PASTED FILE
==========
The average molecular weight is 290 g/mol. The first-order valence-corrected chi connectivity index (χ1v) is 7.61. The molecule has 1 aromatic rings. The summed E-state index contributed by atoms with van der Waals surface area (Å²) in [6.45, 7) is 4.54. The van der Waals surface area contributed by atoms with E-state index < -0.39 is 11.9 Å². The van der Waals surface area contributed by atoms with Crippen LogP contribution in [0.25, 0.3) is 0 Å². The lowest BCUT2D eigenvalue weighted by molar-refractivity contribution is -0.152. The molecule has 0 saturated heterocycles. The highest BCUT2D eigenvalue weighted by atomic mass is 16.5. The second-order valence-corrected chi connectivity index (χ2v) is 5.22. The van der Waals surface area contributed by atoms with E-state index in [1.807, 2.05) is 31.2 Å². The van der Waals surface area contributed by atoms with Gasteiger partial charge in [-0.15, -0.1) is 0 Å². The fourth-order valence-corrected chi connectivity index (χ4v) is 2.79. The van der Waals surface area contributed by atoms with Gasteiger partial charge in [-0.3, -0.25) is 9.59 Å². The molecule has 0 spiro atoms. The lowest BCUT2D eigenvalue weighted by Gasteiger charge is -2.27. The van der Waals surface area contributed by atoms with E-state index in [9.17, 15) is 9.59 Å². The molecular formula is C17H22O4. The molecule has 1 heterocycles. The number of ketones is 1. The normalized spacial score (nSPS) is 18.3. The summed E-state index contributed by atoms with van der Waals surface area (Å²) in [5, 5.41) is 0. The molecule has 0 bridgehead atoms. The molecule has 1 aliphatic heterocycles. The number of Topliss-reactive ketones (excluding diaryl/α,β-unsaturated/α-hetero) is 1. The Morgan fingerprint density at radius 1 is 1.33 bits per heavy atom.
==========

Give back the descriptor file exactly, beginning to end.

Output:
The average molecular weight is 290 g/mol. The first-order valence-corrected chi connectivity index (χ1v) is 7.61. The molecule has 1 aromatic rings. The summed E-state index contributed by atoms with van der Waals surface area (Å²) in [6.45, 7) is 4.54. The van der Waals surface area contributed by atoms with E-state index < -0.39 is 11.9 Å². The van der Waals surface area contributed by atoms with Crippen LogP contribution in [0.25, 0.3) is 0 Å². The lowest BCUT2D eigenvalue weighted by molar-refractivity contribution is -0.152. The molecule has 0 saturated heterocycles. The highest BCUT2D eigenvalue weighted by atomic mass is 16.5. The second-order valence-corrected chi connectivity index (χ2v) is 5.22. The van der Waals surface area contributed by atoms with E-state index in [1.807, 2.05) is 31.2 Å². The van der Waals surface area contributed by atoms with Gasteiger partial charge in [-0.15, -0.1) is 0 Å². The fourth-order valence-corrected chi connectivity index (χ4v) is 2.79. The van der Waals surface area contributed by atoms with Gasteiger partial charge in [-0.3, -0.25) is 9.59 Å². The molecule has 0 spiro atoms. The lowest BCUT2D eigenvalue weighted by Gasteiger charge is -2.27. The van der Waals surface area contributed by atoms with E-state index in [9.17, 15) is 9.59 Å². The molecular formula is C17H22O4. The molecule has 1 heterocycles. The number of ketones is 1. The normalized spacial score (nSPS) is 18.3. The summed E-state index contributed by atoms with van der Waals surface area (Å²) in [5, 5.41) is 0. The molecule has 0 bridgehead atoms. The molecule has 1 aliphatic heterocycles. The number of Topliss-reactive ketones (excluding diaryl/α,β-unsaturated/α-hetero) is 1. The Morgan fingerprint density at radius 1 is 1.33 bits per heavy atom.